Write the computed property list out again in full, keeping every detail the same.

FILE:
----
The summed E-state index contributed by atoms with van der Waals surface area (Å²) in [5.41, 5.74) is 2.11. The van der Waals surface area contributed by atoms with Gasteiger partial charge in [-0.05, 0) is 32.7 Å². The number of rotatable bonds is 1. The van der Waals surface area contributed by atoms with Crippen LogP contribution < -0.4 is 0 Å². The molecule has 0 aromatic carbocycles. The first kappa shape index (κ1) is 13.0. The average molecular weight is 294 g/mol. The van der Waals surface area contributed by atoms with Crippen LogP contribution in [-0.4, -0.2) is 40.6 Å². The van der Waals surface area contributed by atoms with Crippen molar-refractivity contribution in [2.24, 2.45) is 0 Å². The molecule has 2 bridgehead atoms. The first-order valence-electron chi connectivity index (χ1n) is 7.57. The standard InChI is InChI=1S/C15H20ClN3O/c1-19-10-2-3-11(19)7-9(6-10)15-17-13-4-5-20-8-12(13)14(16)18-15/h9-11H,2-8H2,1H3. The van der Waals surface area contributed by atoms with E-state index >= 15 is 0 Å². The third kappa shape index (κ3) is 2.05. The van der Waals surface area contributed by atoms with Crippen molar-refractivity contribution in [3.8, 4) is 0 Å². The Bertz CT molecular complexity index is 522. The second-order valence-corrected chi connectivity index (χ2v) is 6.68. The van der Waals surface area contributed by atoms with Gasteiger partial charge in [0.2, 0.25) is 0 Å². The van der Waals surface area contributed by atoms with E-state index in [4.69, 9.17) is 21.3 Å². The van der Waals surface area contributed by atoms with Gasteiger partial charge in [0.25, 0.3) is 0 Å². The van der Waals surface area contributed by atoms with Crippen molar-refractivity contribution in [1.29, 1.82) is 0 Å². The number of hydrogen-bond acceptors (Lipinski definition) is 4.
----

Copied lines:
The summed E-state index contributed by atoms with van der Waals surface area (Å²) in [5.41, 5.74) is 2.11. The van der Waals surface area contributed by atoms with Gasteiger partial charge in [-0.05, 0) is 32.7 Å². The number of rotatable bonds is 1. The van der Waals surface area contributed by atoms with Crippen LogP contribution < -0.4 is 0 Å². The molecule has 0 aromatic carbocycles. The first kappa shape index (κ1) is 13.0. The average molecular weight is 294 g/mol. The van der Waals surface area contributed by atoms with Crippen LogP contribution in [-0.4, -0.2) is 40.6 Å². The van der Waals surface area contributed by atoms with Crippen molar-refractivity contribution in [2.24, 2.45) is 0 Å². The molecule has 2 bridgehead atoms. The first-order valence-electron chi connectivity index (χ1n) is 7.57. The standard InChI is InChI=1S/C15H20ClN3O/c1-19-10-2-3-11(19)7-9(6-10)15-17-13-4-5-20-8-12(13)14(16)18-15/h9-11H,2-8H2,1H3. The van der Waals surface area contributed by atoms with E-state index >= 15 is 0 Å². The third kappa shape index (κ3) is 2.05. The van der Waals surface area contributed by atoms with Crippen molar-refractivity contribution in [3.8, 4) is 0 Å². The Bertz CT molecular complexity index is 522. The second-order valence-corrected chi connectivity index (χ2v) is 6.68. The van der Waals surface area contributed by atoms with Gasteiger partial charge in [0.2, 0.25) is 0 Å². The van der Waals surface area contributed by atoms with E-state index in [4.69, 9.17) is 21.3 Å². The van der Waals surface area contributed by atoms with Gasteiger partial charge in [0.25, 0.3) is 0 Å². The van der Waals surface area contributed by atoms with Crippen molar-refractivity contribution in [1.29, 1.82) is 0 Å². The number of hydrogen-bond acceptors (Lipinski definition) is 4.